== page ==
From: verdy_p (email@example.com)
Date: Tue Sep 08 2009 - 06:47:21 CDT
"André Szabolcs Szelp" wrote:
> Actuall, _long_s_ has been used not only contextually, but also
> orthographically versus _short_s_.
> Mediaeval and Early Modern orthographies of Slovene use the distinction to
> mark the difference between IPA [s] and [z].
> While the algorithmically indeterminable way of using long vs. short s in
> many instances over its use in Latin paleography and typesetting might be
> and was indeed one argument for encoding them separately, this
> abovementioned example is a definite instance of separate characterhood.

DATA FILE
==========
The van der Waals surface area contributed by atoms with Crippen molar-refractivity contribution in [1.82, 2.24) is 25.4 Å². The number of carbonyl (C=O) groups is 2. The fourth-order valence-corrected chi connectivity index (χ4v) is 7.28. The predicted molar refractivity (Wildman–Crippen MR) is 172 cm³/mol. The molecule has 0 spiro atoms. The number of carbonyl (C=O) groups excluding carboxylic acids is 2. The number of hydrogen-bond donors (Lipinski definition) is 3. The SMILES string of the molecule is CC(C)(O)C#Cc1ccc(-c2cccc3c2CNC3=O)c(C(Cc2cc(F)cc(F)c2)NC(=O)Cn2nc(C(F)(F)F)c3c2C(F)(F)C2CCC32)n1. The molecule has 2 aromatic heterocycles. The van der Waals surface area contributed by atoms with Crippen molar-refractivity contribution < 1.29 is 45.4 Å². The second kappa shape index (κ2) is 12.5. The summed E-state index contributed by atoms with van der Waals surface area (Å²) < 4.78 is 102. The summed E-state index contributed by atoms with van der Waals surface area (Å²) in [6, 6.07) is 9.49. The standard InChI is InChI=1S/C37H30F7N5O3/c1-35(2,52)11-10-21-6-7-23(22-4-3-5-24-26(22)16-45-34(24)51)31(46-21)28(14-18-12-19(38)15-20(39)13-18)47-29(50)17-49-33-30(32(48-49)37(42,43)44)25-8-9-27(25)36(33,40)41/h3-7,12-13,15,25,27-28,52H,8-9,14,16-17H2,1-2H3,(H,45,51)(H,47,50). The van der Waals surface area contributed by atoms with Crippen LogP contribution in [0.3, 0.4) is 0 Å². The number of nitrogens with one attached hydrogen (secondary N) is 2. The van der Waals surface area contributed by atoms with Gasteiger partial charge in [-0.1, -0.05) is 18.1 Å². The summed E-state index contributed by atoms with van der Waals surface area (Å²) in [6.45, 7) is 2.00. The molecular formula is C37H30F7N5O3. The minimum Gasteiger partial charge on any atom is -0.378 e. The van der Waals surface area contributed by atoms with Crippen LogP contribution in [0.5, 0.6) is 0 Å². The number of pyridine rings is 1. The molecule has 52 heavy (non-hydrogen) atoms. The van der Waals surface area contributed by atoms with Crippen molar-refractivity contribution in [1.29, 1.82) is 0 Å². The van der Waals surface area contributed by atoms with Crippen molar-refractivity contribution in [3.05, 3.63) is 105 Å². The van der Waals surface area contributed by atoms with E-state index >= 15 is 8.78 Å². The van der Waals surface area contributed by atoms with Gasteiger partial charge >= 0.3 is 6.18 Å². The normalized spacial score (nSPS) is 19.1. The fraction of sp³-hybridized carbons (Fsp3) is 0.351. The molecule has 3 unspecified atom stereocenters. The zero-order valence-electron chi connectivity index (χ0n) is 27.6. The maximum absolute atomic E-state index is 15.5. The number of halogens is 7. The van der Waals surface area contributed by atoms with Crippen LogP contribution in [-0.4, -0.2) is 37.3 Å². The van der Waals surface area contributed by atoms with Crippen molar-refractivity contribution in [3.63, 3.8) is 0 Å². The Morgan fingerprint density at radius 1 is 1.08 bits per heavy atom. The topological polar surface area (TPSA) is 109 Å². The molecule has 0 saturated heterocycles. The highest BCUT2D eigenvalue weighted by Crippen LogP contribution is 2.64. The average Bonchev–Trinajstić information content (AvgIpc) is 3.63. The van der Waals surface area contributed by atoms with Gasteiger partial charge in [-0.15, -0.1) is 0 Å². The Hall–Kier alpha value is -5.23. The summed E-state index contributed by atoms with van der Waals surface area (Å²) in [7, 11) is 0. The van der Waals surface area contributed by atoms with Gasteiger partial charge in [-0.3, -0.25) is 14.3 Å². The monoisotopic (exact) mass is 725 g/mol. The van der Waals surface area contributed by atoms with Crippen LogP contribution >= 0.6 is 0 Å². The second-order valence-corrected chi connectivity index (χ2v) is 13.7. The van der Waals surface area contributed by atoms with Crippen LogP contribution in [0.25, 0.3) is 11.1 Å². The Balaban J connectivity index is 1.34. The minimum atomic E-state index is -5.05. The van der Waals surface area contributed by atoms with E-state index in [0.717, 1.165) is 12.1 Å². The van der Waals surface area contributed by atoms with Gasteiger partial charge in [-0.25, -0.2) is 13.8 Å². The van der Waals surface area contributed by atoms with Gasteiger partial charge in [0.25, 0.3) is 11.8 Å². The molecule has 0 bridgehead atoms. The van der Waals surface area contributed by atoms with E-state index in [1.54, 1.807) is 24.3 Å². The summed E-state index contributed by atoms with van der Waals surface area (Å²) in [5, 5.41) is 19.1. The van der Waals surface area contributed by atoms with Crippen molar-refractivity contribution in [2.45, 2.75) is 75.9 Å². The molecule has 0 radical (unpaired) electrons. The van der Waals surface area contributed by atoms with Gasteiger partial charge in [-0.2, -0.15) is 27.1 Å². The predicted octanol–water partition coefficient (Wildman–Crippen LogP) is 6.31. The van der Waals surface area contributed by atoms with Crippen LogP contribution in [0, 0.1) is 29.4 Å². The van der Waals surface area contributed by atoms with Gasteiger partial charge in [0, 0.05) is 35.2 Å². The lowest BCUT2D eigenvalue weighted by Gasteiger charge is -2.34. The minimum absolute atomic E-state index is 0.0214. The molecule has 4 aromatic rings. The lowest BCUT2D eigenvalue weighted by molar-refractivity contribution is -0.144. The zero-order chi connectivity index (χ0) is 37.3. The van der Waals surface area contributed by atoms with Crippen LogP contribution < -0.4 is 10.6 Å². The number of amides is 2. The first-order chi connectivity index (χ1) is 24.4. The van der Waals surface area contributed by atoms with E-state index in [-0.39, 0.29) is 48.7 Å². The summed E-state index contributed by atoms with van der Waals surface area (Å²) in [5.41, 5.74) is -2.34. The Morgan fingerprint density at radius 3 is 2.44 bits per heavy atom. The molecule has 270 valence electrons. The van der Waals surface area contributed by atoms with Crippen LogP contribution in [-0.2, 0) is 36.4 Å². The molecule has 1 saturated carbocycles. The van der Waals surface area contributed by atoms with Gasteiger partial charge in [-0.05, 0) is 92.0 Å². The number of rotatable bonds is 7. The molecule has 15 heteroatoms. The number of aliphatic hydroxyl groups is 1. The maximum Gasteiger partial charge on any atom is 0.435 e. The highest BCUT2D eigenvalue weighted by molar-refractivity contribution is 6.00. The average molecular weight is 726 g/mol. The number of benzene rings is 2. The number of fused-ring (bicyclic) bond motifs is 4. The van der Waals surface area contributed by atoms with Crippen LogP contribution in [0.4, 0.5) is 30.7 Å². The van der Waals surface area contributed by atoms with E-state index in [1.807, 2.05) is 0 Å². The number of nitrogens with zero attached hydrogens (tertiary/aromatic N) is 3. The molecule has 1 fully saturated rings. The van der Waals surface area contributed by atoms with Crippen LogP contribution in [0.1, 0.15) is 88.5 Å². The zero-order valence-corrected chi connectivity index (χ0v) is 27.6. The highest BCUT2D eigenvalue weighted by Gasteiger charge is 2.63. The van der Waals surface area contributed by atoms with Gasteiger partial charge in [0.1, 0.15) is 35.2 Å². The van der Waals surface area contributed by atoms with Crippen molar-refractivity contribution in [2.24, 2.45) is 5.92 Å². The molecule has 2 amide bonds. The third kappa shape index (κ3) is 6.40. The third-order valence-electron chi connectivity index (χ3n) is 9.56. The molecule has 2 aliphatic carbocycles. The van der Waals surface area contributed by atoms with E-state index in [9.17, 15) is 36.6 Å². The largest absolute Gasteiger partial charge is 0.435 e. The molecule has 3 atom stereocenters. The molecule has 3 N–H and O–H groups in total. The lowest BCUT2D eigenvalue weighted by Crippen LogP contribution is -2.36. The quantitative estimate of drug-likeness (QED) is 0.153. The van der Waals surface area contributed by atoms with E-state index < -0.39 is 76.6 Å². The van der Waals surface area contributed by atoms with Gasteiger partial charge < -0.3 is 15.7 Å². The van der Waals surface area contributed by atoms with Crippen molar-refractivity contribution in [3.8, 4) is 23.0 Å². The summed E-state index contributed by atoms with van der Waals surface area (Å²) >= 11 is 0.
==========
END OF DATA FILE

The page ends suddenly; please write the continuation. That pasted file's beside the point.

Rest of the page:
Are you sure that this usage was with the long s ? Aren't you making a confusion with the separate letter esh, which
may look similar in lowercase, but that has a curved leg (when the long s has no leg and fits only above the base line
on which it connects directly or through a horizontal serif...)
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